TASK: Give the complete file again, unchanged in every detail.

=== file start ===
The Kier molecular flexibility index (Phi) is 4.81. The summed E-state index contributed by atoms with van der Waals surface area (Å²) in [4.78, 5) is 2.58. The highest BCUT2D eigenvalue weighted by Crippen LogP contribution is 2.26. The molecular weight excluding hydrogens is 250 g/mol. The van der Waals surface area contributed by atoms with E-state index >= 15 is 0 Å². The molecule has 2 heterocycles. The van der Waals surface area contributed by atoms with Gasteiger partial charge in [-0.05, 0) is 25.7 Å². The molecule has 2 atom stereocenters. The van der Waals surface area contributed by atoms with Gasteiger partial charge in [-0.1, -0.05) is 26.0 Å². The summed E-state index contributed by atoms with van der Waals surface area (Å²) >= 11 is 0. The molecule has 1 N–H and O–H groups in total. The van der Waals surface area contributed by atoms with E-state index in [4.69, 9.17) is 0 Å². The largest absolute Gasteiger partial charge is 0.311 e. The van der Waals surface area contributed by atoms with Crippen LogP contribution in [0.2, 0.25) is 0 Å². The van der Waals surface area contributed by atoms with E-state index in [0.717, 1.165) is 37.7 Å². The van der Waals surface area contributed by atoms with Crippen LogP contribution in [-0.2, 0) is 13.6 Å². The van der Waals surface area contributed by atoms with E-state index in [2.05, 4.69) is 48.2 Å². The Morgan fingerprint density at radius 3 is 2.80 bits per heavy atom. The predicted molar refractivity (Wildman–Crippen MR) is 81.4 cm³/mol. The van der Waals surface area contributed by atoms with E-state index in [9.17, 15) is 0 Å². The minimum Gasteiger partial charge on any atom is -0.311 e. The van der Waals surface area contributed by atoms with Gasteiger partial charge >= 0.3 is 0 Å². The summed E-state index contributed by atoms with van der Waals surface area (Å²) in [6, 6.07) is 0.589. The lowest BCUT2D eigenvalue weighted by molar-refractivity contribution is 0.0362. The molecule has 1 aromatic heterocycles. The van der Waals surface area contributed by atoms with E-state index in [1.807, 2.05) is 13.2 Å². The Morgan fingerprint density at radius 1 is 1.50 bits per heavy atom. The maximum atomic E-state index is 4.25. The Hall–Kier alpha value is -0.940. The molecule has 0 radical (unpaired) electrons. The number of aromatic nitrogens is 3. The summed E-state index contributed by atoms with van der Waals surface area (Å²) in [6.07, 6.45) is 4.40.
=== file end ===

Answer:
The Kier molecular flexibility index (Phi) is 4.81. The summed E-state index contributed by atoms with van der Waals surface area (Å²) in [4.78, 5) is 2.58. The highest BCUT2D eigenvalue weighted by Crippen LogP contribution is 2.26. The molecular weight excluding hydrogens is 250 g/mol. The van der Waals surface area contributed by atoms with E-state index >= 15 is 0 Å². The molecule has 2 heterocycles. The van der Waals surface area contributed by atoms with Gasteiger partial charge in [-0.05, 0) is 25.7 Å². The molecule has 2 atom stereocenters. The van der Waals surface area contributed by atoms with Gasteiger partial charge in [-0.1, -0.05) is 26.0 Å². The summed E-state index contributed by atoms with van der Waals surface area (Å²) >= 11 is 0. The molecule has 1 N–H and O–H groups in total. The van der Waals surface area contributed by atoms with E-state index in [4.69, 9.17) is 0 Å². The largest absolute Gasteiger partial charge is 0.311 e. The van der Waals surface area contributed by atoms with Crippen LogP contribution in [0.2, 0.25) is 0 Å². The van der Waals surface area contributed by atoms with E-state index in [0.717, 1.165) is 37.7 Å². The van der Waals surface area contributed by atoms with Crippen LogP contribution in [-0.2, 0) is 13.6 Å². The van der Waals surface area contributed by atoms with E-state index in [2.05, 4.69) is 48.2 Å². The Morgan fingerprint density at radius 3 is 2.80 bits per heavy atom. The predicted molar refractivity (Wildman–Crippen MR) is 81.4 cm³/mol. The van der Waals surface area contributed by atoms with E-state index in [9.17, 15) is 0 Å². The minimum Gasteiger partial charge on any atom is -0.311 e. The van der Waals surface area contributed by atoms with Gasteiger partial charge >= 0.3 is 0 Å². The summed E-state index contributed by atoms with van der Waals surface area (Å²) in [6, 6.07) is 0.589. The lowest BCUT2D eigenvalue weighted by molar-refractivity contribution is 0.0362. The molecule has 1 aromatic heterocycles. The van der Waals surface area contributed by atoms with E-state index in [1.807, 2.05) is 13.2 Å². The Morgan fingerprint density at radius 1 is 1.50 bits per heavy atom. The maximum atomic E-state index is 4.25. The Hall–Kier alpha value is -0.940. The molecule has 0 radical (unpaired) electrons. The number of aromatic nitrogens is 3. The summed E-state index contributed by atoms with van der Waals surface area (Å²) in [6.07, 6.45) is 4.40.